In this matter, Hendriksz was hired by Jalie du Toit, owner of Saamwerk Soutwerke, which had been on the brink of acquiring a mining right from the department to extract salt from a pan near Upington in 2006 when a rival mining company, Suid-Afrikaanse Soutwerke (SA Soutwerke), produced what it claimed was a valid permit to mine the same saltpan.
Du Toit’s suspicions were raised because two well-connected Northern Cape politicians—ANC regional chairperson John Block and Upington mayor Gift van Staden—had become directors of SA Soutwerke four months earlier. Du Toit hired Hendriksz to investigate.
Hendriksz made it his business to find out how mineral rights were awarded, and by whom, in the office of the department of mineral resources in Kimberley.
“In the course of my Soutwerke investigation, I was in the department office in Kimberley every second or third day until they got used to me,” he told the M&G.
By May 2009, when the 21.4% stake in Sishen became vacant, sparking the scramble between Kumba and ICT, Hendriksz said his investigations into SA Soutwerke’s permit had “intensified”.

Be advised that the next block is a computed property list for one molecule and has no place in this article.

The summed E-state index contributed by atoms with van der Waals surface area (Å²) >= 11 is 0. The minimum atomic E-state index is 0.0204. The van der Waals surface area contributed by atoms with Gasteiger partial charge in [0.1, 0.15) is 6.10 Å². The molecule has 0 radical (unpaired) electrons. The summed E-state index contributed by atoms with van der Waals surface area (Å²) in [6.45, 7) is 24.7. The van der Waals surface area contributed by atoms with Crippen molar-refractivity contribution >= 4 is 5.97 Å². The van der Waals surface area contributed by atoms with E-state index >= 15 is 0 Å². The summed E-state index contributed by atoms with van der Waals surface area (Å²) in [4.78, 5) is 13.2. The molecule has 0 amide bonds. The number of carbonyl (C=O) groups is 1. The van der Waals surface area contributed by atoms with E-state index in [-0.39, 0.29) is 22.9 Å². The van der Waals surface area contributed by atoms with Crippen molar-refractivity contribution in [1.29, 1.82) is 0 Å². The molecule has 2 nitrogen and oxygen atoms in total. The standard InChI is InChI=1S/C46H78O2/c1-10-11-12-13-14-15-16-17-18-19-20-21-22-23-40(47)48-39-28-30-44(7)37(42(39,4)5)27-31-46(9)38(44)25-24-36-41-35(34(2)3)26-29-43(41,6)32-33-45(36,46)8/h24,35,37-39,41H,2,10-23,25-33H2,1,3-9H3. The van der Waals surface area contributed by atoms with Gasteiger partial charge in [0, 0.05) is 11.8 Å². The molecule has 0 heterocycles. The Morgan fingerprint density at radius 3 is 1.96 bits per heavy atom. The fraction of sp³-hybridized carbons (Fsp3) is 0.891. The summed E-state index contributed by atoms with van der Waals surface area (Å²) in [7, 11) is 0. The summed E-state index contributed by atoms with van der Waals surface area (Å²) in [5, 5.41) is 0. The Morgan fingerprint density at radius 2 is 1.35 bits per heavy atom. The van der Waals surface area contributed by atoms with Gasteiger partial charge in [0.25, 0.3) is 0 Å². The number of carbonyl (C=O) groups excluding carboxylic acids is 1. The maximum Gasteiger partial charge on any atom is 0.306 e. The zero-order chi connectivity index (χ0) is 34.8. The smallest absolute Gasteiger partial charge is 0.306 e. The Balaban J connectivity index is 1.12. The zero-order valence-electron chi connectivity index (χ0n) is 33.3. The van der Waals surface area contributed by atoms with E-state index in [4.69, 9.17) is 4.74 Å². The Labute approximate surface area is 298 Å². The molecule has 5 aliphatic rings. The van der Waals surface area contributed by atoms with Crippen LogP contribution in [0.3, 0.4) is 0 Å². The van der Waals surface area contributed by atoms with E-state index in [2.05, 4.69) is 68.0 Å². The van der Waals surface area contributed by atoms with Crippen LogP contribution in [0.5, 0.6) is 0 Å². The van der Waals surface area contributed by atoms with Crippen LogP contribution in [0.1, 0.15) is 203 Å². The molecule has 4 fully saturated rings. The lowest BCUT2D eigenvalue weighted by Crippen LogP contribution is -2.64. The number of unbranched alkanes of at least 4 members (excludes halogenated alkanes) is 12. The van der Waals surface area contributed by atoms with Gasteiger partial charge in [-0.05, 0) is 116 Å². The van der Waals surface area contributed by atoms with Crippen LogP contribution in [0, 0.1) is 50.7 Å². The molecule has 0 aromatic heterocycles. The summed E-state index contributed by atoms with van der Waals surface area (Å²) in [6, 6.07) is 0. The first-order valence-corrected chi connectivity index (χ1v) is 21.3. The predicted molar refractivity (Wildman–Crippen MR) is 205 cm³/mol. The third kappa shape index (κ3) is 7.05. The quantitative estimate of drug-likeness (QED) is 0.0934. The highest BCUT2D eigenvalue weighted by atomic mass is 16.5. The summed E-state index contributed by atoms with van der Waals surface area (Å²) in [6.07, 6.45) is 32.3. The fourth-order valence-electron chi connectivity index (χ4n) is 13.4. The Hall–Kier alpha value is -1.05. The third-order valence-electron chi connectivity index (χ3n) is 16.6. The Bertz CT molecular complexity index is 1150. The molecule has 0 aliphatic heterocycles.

“I was regularly attending at the Kimberley office of the department and was meeting several officials on a regular basis ... [deputy director] Hennie Jansen van Rensburg and [assistant director of mineral laws] Charles Lerumo in particular.
“I sought not only to obtain information from them, but also, unknown to them, to cross-check information provided by one of them with the other. I avoided consulting them jointly,” Hendriksz said.
In May 2009, Jansen Van Rensburg was temporarily heading the regional office in Kimberley because his superior, Pieter Swart, had taken leave.